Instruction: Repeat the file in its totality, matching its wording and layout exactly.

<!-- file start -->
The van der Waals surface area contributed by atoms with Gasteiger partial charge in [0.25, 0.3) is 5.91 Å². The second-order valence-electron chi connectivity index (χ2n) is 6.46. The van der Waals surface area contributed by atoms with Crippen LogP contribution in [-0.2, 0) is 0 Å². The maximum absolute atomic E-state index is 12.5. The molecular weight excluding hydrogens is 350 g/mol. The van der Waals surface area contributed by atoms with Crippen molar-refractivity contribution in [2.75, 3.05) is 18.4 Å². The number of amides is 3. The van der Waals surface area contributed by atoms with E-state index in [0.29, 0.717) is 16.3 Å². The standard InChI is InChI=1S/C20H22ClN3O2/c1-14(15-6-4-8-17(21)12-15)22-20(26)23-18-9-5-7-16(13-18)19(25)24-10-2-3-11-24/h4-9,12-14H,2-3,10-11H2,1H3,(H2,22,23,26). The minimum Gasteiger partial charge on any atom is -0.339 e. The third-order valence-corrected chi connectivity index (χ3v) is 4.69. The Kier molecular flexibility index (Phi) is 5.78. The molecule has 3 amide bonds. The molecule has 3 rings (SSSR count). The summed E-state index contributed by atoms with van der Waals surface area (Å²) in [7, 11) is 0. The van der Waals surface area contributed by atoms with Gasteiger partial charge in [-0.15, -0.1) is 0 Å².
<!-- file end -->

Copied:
The van der Waals surface area contributed by atoms with Gasteiger partial charge in [0.25, 0.3) is 5.91 Å². The second-order valence-electron chi connectivity index (χ2n) is 6.46. The van der Waals surface area contributed by atoms with Crippen LogP contribution in [-0.2, 0) is 0 Å². The maximum absolute atomic E-state index is 12.5. The molecular weight excluding hydrogens is 350 g/mol. The van der Waals surface area contributed by atoms with Crippen molar-refractivity contribution in [2.75, 3.05) is 18.4 Å². The number of amides is 3. The van der Waals surface area contributed by atoms with E-state index in [0.29, 0.717) is 16.3 Å². The standard InChI is InChI=1S/C20H22ClN3O2/c1-14(15-6-4-8-17(21)12-15)22-20(26)23-18-9-5-7-16(13-18)19(25)24-10-2-3-11-24/h4-9,12-14H,2-3,10-11H2,1H3,(H2,22,23,26). The minimum Gasteiger partial charge on any atom is -0.339 e. The third-order valence-corrected chi connectivity index (χ3v) is 4.69. The Kier molecular flexibility index (Phi) is 5.78. The molecule has 3 amide bonds. The molecule has 3 rings (SSSR count). The summed E-state index contributed by atoms with van der Waals surface area (Å²) in [7, 11) is 0. The van der Waals surface area contributed by atoms with Gasteiger partial charge in [-0.15, -0.1) is 0 Å².